GWA sets for latest legal battle with feds
Guam - District Court of Guam Chief Judge Frances Tydingco-Gatewood heard the latest from the U.S. Environmental Protection Agency and Guam Waterworks Authority this morning. The utility agency is still not in full compliance with its amended stipulated order, but GWA and the USEPA will continue to work on reaching a settlement and then move forward to replace the stipulated order with a consent decree.
Last week the feds in a status report said GWA fails to comply with current permitting requirements, appears incapable of planning for future compliance with environmental laws and to date GWA has not responded to the U.S. Government's settlement offer. However, the chief judge acknowledged that GWA has made a lot of effort, but as Consolidated Commission on Utilities Chairman Simon Sanchez admits, the primary issue has been financing.
He told KUAM News, "One thing that we that we stressed with the court and EPA is all of the solutions cannot be implemented in a way that we price the cost of water beyond the reach of people. We all want these improvements and we want them as fast as possible. But it's going to take billions of dollars."
One of the major concerns of both the USEPA and the judge was the capacity of the Northern Wastewater Treatment Plant. GWA has failed to upgrade the northern and Agana plants to primary treatment as recently required by the USEPA.
Although the Final Environmental Impact Statement designates $420 million to upgrade both the Northern and Agana plants to primary treatment the funding hinges on the final Record of Decision for the military buildup, due out in September. "We still don't know if that's actually going to happen," noted Sanchez, "so we must allow that process to go forward, but that's going to go a long way in deterring what we're going to do over the next decade when we replace the stipulated order with the new consent decree."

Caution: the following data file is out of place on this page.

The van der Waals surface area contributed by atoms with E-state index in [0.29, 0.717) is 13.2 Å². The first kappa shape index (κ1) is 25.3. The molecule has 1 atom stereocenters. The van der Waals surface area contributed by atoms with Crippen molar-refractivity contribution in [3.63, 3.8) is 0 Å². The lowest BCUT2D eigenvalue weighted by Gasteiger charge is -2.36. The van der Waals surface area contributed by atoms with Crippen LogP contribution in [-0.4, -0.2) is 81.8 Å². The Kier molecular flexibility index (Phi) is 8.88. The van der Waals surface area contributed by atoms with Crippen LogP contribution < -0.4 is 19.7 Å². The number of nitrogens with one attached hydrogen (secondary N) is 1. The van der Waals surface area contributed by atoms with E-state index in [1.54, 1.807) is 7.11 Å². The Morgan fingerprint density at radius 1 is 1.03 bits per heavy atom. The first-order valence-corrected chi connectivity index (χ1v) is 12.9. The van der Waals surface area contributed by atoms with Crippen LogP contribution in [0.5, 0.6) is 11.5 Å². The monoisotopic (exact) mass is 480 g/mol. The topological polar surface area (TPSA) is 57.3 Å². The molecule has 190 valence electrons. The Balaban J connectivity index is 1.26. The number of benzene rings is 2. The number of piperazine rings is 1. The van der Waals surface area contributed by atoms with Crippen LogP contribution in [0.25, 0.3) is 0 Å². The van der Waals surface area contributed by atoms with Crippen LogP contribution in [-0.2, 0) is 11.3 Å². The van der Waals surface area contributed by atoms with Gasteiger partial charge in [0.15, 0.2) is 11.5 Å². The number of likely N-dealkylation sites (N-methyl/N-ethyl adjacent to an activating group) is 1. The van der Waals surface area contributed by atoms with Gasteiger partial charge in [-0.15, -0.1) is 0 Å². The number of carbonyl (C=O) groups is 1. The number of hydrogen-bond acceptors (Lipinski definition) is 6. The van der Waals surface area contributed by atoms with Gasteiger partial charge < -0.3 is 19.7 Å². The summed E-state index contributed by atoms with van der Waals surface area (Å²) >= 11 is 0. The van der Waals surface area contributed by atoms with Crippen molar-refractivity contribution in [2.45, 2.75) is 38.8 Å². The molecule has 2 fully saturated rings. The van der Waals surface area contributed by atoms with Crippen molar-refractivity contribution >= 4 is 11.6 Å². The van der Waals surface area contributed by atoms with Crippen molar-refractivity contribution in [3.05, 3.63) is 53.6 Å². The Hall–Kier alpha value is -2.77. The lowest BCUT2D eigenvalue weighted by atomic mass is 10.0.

All parties agree that something must be done immediately to accommodate the first wave of buildup-related workers. The Navy is expected to begin a 90-day study of wastewater capacity before the end of the year to determine possible interim solutions, and GWA has pledged to deny building permits until those solutions are in place. "The quick move is to get another 3 million gallons a day in capacity in place. Putting in these technical solutions. The Department of Defense is paying for the study and DoD is going to pay for the solution, and we'll go from there," the CCU chairman added.
From here the parties will submit their filings in October and are scheduled to meet again before the judge on November 10.